Bottega Veneta Celebrates Japanese Design and Craftsmanship at Salone del Mobile

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On April 13th & 14th, Bottega Veneta opened the doors of its elegant new showroom in Milan for the 2010 Salone del Mobile. The event included a presentation of Bottega Veneta’s new furniture and home designs and a celebration of all things Japanese.

Porcelain Breakfast Set

Bottega Veneta presented a luxurious and wide-ranging collection of new furniture and items for the home this week at the 2010 Salone del Mobile. The annual furniture exposition was also the occasion for an unusual and exciting week of events celebrating Japanese design and craftsmanship, all hosted at the dazzling new showroom of the celebrated luxury goods brand.

“This was an especially inspiring Salone del Mobile for Bottega Veneta,” said Creative Director Tomas Maier. “We wanted to shift the perspective a bit, to explore new ways of looking at design by bringing together design and craft from Japan with our own new designs and the extraordinary work of our student competition winners.”

Student Design Competition
At a private event held in the showroom on April 13th, Bottega Veneta unveiled three winning designs of the student design competition it sponsored in collaboration with the prestigious University of Tokyo. The student winners, Kentaro Fujimoto, Shima Suzuki, and Ayami Takada, were present to explain their work to the press. The culmination of more than six months of work, these designs are utterly unique, designed and produced by an extraordinary collaboration between the talented design students of the University of Tokyo and Bottega Veneta’s master artisans in Vicenza.

Exhibition of Japanese Crafts
Visitors were able to visit an exhibit of Japanese crafts produced by 11 accomplished artisans working in some of Japan’s most treasured and traditional crafts. The exhibit was co-curated by Tomas Maier and Seiichi Kamei, editor-in-chief of the prestigious design and architecture magazine Casa Brutus. The artisans, many of them not yet well-known outside their own country, exemplify the vitality and contemporary sensibility that animates so much Japanese craftsmanship today.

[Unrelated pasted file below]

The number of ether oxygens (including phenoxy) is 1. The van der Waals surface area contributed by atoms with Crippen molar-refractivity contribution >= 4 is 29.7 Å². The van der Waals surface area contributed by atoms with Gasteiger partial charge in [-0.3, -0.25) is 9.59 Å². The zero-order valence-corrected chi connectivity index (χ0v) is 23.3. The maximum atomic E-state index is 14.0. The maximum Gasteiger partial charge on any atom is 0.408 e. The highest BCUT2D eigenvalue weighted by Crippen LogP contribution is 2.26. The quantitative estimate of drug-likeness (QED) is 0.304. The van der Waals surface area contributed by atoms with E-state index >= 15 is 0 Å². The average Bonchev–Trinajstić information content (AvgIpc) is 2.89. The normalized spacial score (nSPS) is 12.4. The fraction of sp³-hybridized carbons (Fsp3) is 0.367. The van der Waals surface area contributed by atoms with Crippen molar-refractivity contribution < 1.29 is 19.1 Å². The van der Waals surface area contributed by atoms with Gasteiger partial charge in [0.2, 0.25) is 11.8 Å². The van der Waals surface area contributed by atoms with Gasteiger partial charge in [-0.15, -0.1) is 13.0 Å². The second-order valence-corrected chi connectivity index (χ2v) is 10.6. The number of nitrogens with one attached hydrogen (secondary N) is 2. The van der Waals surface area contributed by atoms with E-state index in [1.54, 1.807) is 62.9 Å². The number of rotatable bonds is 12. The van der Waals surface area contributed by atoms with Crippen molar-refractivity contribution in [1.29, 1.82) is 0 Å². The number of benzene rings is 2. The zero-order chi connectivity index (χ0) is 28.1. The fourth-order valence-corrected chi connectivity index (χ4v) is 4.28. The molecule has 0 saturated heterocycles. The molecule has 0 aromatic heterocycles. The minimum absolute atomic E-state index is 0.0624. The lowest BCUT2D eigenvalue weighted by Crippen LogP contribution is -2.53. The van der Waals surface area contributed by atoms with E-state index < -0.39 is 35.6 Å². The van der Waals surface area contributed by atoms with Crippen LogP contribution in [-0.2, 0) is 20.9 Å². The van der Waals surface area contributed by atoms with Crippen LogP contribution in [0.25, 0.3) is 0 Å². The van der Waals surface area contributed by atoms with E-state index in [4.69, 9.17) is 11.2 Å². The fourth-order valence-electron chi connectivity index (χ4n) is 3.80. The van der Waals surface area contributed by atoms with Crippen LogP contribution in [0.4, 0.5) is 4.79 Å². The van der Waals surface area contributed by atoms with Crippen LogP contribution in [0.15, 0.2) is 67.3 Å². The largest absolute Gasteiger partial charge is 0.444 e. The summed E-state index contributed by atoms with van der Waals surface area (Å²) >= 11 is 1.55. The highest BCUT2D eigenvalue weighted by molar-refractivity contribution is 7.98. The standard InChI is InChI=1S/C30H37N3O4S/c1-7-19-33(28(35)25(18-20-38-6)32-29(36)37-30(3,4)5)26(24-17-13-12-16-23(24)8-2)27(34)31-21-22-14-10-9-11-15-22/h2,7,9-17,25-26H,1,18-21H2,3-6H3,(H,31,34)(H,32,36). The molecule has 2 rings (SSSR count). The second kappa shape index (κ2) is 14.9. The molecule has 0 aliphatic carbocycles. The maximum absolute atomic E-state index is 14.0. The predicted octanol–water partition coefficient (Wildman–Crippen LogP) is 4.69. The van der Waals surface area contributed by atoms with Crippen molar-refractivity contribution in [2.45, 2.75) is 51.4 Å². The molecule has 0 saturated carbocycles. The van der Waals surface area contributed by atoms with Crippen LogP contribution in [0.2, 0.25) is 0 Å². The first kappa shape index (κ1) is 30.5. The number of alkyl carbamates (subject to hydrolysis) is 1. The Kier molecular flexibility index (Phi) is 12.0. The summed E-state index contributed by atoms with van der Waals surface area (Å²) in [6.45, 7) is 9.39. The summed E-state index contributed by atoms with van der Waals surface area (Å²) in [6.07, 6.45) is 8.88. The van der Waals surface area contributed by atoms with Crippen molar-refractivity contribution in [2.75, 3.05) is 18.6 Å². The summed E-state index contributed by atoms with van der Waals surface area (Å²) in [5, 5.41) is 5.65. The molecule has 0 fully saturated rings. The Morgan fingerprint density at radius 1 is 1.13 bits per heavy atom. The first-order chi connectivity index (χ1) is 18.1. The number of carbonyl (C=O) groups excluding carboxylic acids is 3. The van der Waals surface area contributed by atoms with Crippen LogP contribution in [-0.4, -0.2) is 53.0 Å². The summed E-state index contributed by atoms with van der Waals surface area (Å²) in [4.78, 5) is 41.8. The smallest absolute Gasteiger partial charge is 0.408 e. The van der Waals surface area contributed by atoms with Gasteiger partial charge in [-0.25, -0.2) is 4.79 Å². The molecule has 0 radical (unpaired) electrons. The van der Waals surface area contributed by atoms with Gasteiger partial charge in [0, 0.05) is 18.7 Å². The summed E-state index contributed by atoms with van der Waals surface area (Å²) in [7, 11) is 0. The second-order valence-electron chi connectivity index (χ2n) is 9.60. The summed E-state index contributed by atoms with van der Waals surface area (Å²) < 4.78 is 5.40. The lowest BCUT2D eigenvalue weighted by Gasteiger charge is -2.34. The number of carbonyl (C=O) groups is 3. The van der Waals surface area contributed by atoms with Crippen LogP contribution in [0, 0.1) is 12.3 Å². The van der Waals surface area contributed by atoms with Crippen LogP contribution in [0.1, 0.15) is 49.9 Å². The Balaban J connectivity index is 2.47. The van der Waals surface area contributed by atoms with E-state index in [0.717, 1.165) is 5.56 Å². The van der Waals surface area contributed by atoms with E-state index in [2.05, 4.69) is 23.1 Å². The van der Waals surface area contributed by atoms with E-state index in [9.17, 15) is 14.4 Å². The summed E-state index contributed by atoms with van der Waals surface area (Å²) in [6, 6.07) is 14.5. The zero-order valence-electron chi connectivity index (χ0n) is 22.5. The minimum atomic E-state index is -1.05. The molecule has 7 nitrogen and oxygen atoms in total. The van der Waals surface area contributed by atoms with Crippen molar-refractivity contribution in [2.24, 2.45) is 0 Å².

Pop-Up Store
To add yet another dimension to the experience, Bottega Veneta opened a pop-up store on the fourth floor of the showroom so visitors could take home a memento of their visit. The store, which was open only for the duration of the exposition, featured a selection of special ítems from Japan, most not readily available anywhere else in the world. There was also a collection of Bottega Veneta products designed exclusively for the occasion by Creative Director Tomas Maier.

New designs from Bottega Veneta
At the heart of it all were Bottega Veneta’s furniture and home goods designs. There was more to see this year than ever before, from refined tables sheathed in intrecciato leather to sleek, inviting additions to the META seating collection and mirrors wrapped in luxe intrecciato python. There were also new furniture colors, long-awaited porcelain pieces, opulent cashmere blankets, and the launch of sterling silver flatware. “We’re very pleased with the evolution of the furniture and home collections. They have grown substantially, allowing us to offer more choices and a fuller range of functionality,” says Creative Director Tomas Maier.

Bottega Veneta
Discretion, quality, and craftsmanship–Bottega Veneta has created a new standard of luxury since its founding in Vicenza, Italy, in 1966. Steeped in the traditions of Italy’s master leather craftsmen and long celebrated for its extraordinary leather goods, Bottega Veneta has recently emerged as one of the world’s premier luxury brands. The company’s famous motto, “When your own initials are enough,” expresses a philosophy of individuality and confidence that now applies to a range of products including women’s and men’s ready-to-wear, handbags, furniture, items for the home, fine jewelry, eyewear, and more.


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Marisa Leichtling
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